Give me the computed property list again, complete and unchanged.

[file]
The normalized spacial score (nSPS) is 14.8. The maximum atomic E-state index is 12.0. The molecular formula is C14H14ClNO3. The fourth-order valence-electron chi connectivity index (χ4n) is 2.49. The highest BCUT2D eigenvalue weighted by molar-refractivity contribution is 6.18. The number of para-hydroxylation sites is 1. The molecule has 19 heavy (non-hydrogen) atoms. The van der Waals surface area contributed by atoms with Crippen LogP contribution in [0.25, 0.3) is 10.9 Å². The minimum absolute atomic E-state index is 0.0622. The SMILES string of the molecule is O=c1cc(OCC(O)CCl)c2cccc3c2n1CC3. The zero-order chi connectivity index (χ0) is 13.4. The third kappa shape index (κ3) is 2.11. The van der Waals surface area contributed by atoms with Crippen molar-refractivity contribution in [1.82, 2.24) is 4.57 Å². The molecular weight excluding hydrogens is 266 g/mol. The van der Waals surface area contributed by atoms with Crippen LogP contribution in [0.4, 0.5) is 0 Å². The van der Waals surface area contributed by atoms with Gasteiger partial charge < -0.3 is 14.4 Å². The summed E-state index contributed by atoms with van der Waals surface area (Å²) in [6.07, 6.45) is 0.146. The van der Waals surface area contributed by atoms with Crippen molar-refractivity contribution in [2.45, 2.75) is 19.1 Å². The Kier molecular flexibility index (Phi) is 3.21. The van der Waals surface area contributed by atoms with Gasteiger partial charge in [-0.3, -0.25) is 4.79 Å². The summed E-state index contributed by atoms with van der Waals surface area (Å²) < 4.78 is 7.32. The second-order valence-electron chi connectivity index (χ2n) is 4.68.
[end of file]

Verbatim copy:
The normalized spacial score (nSPS) is 14.8. The maximum atomic E-state index is 12.0. The molecular formula is C14H14ClNO3. The fourth-order valence-electron chi connectivity index (χ4n) is 2.49. The highest BCUT2D eigenvalue weighted by molar-refractivity contribution is 6.18. The number of para-hydroxylation sites is 1. The molecule has 19 heavy (non-hydrogen) atoms. The van der Waals surface area contributed by atoms with Crippen LogP contribution in [0.25, 0.3) is 10.9 Å². The minimum absolute atomic E-state index is 0.0622. The SMILES string of the molecule is O=c1cc(OCC(O)CCl)c2cccc3c2n1CC3. The zero-order chi connectivity index (χ0) is 13.4. The third kappa shape index (κ3) is 2.11. The van der Waals surface area contributed by atoms with Crippen molar-refractivity contribution in [1.82, 2.24) is 4.57 Å². The molecular weight excluding hydrogens is 266 g/mol. The van der Waals surface area contributed by atoms with Crippen LogP contribution in [0.4, 0.5) is 0 Å². The van der Waals surface area contributed by atoms with Gasteiger partial charge < -0.3 is 14.4 Å². The summed E-state index contributed by atoms with van der Waals surface area (Å²) in [6.07, 6.45) is 0.146. The van der Waals surface area contributed by atoms with Crippen molar-refractivity contribution in [2.45, 2.75) is 19.1 Å². The Kier molecular flexibility index (Phi) is 3.21. The van der Waals surface area contributed by atoms with Gasteiger partial charge in [-0.3, -0.25) is 4.79 Å². The summed E-state index contributed by atoms with van der Waals surface area (Å²) < 4.78 is 7.32. The second-order valence-electron chi connectivity index (χ2n) is 4.68.